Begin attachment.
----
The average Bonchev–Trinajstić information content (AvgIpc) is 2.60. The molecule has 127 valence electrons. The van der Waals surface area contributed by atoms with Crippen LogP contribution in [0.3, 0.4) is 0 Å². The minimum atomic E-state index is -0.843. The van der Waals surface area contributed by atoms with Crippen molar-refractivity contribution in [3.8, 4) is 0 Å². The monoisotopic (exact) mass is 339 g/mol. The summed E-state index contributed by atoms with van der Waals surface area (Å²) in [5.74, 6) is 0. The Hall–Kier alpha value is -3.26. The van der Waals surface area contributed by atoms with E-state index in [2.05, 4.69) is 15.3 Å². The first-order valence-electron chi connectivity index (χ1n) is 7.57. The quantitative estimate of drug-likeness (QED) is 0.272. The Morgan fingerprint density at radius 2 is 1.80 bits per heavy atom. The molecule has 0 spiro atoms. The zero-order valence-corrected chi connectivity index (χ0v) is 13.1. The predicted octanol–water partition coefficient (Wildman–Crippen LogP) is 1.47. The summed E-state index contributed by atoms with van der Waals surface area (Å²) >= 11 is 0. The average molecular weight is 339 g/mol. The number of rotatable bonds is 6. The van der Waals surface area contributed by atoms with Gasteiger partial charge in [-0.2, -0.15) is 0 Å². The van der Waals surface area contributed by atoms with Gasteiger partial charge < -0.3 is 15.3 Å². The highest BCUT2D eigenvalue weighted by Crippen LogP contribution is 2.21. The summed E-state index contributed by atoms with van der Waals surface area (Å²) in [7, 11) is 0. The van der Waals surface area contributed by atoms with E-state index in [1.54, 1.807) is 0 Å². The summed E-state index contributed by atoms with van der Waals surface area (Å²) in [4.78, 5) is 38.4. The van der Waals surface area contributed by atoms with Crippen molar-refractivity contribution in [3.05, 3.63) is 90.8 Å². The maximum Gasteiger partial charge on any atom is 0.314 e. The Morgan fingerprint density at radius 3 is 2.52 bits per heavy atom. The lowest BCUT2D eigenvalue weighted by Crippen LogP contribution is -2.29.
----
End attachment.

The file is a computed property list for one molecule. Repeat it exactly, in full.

The average Bonchev–Trinajstić information content (AvgIpc) is 2.60. The molecule has 127 valence electrons. The van der Waals surface area contributed by atoms with Crippen LogP contribution in [0.3, 0.4) is 0 Å². The minimum atomic E-state index is -0.843. The van der Waals surface area contributed by atoms with Crippen molar-refractivity contribution in [3.8, 4) is 0 Å². The monoisotopic (exact) mass is 339 g/mol. The summed E-state index contributed by atoms with van der Waals surface area (Å²) in [5.74, 6) is 0. The Hall–Kier alpha value is -3.26. The van der Waals surface area contributed by atoms with E-state index in [2.05, 4.69) is 15.3 Å². The first-order valence-electron chi connectivity index (χ1n) is 7.57. The quantitative estimate of drug-likeness (QED) is 0.272. The Morgan fingerprint density at radius 2 is 1.80 bits per heavy atom. The molecule has 0 spiro atoms. The zero-order valence-corrected chi connectivity index (χ0v) is 13.1. The predicted octanol–water partition coefficient (Wildman–Crippen LogP) is 1.47. The summed E-state index contributed by atoms with van der Waals surface area (Å²) >= 11 is 0. The average molecular weight is 339 g/mol. The number of rotatable bonds is 6. The van der Waals surface area contributed by atoms with Gasteiger partial charge in [-0.2, -0.15) is 0 Å². The van der Waals surface area contributed by atoms with Gasteiger partial charge < -0.3 is 15.3 Å². The highest BCUT2D eigenvalue weighted by Crippen LogP contribution is 2.21. The summed E-state index contributed by atoms with van der Waals surface area (Å²) in [7, 11) is 0. The van der Waals surface area contributed by atoms with E-state index in [1.54, 1.807) is 0 Å². The summed E-state index contributed by atoms with van der Waals surface area (Å²) in [4.78, 5) is 38.4. The van der Waals surface area contributed by atoms with Crippen molar-refractivity contribution in [3.05, 3.63) is 90.8 Å². The maximum Gasteiger partial charge on any atom is 0.314 e. The Morgan fingerprint density at radius 3 is 2.52 bits per heavy atom. The lowest BCUT2D eigenvalue weighted by Crippen LogP contribution is -2.29.